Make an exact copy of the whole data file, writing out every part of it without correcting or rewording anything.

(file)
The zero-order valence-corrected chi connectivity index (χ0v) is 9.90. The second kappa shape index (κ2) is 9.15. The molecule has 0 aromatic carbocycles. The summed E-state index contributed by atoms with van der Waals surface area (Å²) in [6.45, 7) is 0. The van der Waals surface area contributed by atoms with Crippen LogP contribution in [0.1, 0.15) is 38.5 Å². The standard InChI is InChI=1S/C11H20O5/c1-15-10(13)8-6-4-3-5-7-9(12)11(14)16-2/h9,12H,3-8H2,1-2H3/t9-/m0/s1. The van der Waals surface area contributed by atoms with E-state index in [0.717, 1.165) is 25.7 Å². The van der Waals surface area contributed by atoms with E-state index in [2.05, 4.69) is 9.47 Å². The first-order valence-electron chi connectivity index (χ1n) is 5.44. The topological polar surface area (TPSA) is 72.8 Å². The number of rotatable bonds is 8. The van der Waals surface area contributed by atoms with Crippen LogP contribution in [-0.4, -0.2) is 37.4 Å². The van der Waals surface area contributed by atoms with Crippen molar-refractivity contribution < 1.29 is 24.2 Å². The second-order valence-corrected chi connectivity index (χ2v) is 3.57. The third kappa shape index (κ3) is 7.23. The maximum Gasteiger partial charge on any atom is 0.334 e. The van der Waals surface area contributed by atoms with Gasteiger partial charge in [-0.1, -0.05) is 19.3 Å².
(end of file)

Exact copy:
The zero-order valence-corrected chi connectivity index (χ0v) is 9.90. The second kappa shape index (κ2) is 9.15. The molecule has 0 aromatic carbocycles. The summed E-state index contributed by atoms with van der Waals surface area (Å²) in [6.45, 7) is 0. The van der Waals surface area contributed by atoms with Crippen LogP contribution in [0.1, 0.15) is 38.5 Å². The standard InChI is InChI=1S/C11H20O5/c1-15-10(13)8-6-4-3-5-7-9(12)11(14)16-2/h9,12H,3-8H2,1-2H3/t9-/m0/s1. The van der Waals surface area contributed by atoms with E-state index in [0.717, 1.165) is 25.7 Å². The van der Waals surface area contributed by atoms with E-state index in [2.05, 4.69) is 9.47 Å². The first-order valence-electron chi connectivity index (χ1n) is 5.44. The topological polar surface area (TPSA) is 72.8 Å². The number of rotatable bonds is 8. The van der Waals surface area contributed by atoms with Crippen LogP contribution in [-0.4, -0.2) is 37.4 Å². The van der Waals surface area contributed by atoms with Crippen molar-refractivity contribution < 1.29 is 24.2 Å². The second-order valence-corrected chi connectivity index (χ2v) is 3.57. The third kappa shape index (κ3) is 7.23. The maximum Gasteiger partial charge on any atom is 0.334 e. The van der Waals surface area contributed by atoms with Gasteiger partial charge in [-0.1, -0.05) is 19.3 Å².